A Director Offered To 'Touch Up' Kate Winslet's Body

The Director Of ‘Mare Of Easttown’ Offered To ‘Touch Up’ Kate Winslet’s Tummy — Her Response Was Perfect

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Scary Mommy and Michele K. Short/HBO

Ever since she told Jack (Leonardo DiCaprio) to paint her like one of his French girls in 1997’s “Titanic,” Kate Winslet has had an incredibly successful acting career. Academy Awards, Golden Globes, Emmy Awards, and more—honestly, what can’t this woman do? Well, there might be one thing.

She’s gorgeous. She’s successful. She’s got — an average sized body. But I guess that is not enough anymore. As the The New York Times reports, in her recent role in “Mare of Easttown,” director Craig Zobel offered to touch up Kate’s unedited 45-year-old stomach to something “more palatable” for viewers.

Excuse me?! 

It’s enraging, but it’s also curious. What made the director automatically assume an edited or filtered body during a sex scene would be better? It’s not what the characters look like when they’re getting it on, it’s the quality of acting and engagement that will turn a casual watcher into a fan… or have I been watching films wrong this whole time? Make it make sense, Craig. 

While director Zobel’s logic doesn’t make much sense to me, I felt validated when Kate continued in her interview. She explained why she refused to have her body edited for the scene. In part, Kate stated: “I guess that’s why people have connected with this character in the way that they have done because there are clearly no filters.”

The character Kate portrays (Mare) is a middle-aged woman. Are Kate and I the only ones who don’t understand why anyone would want to edit out her realistic body? I mean, seriously, let’s think about this for a minute.

When I decide to watch a show, I wonder, will the storyline be good? Will the acting be decent? Will I fall asleep or actually make it to the end? The absolute last thing on my mind is how one of the characters’ bodies looks on film.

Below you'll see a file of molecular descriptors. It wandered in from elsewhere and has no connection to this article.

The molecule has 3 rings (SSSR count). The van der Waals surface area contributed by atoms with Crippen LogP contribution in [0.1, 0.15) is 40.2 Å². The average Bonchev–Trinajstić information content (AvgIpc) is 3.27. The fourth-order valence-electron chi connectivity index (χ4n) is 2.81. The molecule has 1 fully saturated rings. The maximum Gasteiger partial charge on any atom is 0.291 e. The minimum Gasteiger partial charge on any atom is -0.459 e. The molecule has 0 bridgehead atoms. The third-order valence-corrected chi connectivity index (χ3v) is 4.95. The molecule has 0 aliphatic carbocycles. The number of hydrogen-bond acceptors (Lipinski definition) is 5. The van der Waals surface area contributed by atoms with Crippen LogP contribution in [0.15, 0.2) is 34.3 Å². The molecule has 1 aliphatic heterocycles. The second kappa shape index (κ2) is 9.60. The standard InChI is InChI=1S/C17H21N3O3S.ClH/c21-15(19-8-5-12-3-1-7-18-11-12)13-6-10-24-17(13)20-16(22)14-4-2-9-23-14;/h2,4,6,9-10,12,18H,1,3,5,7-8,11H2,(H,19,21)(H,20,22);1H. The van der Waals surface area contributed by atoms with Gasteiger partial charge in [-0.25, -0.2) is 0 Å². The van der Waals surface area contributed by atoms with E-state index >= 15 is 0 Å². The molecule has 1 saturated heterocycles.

It’s not the first time Kate has encountered body-shaming in her career. In fact, this instance was, if anything, was milder than what she has experienced in the past. In an interview with The Guardian, Kate recalls a comment made by Joan Rivers, “If she just lost 5lb, Leo would’ve been able to fit on the raft.”

Really, Joan?

20th Century Fox/Getty

It’s comments like these that just do not make sense. Was it a joke? Was it an attack? Most importantly, was it necessary? Narratives like these play out in Hollywood all the time. Regardless of the actress’s talent, it always comes down to their body. And honestly, if these women — who have access to chefs and personal trainers, not to mention financial resources to tighten, lift, and tuck everything about their normally aging bodies — still struggle… the rest of us are royally fucked.

Body-shaming is never okay. Not when you’re a celebrity with all the resources in the world, and not when you’re an average Jane just struggling to get through each day. Reading these things makes me absolutely insane.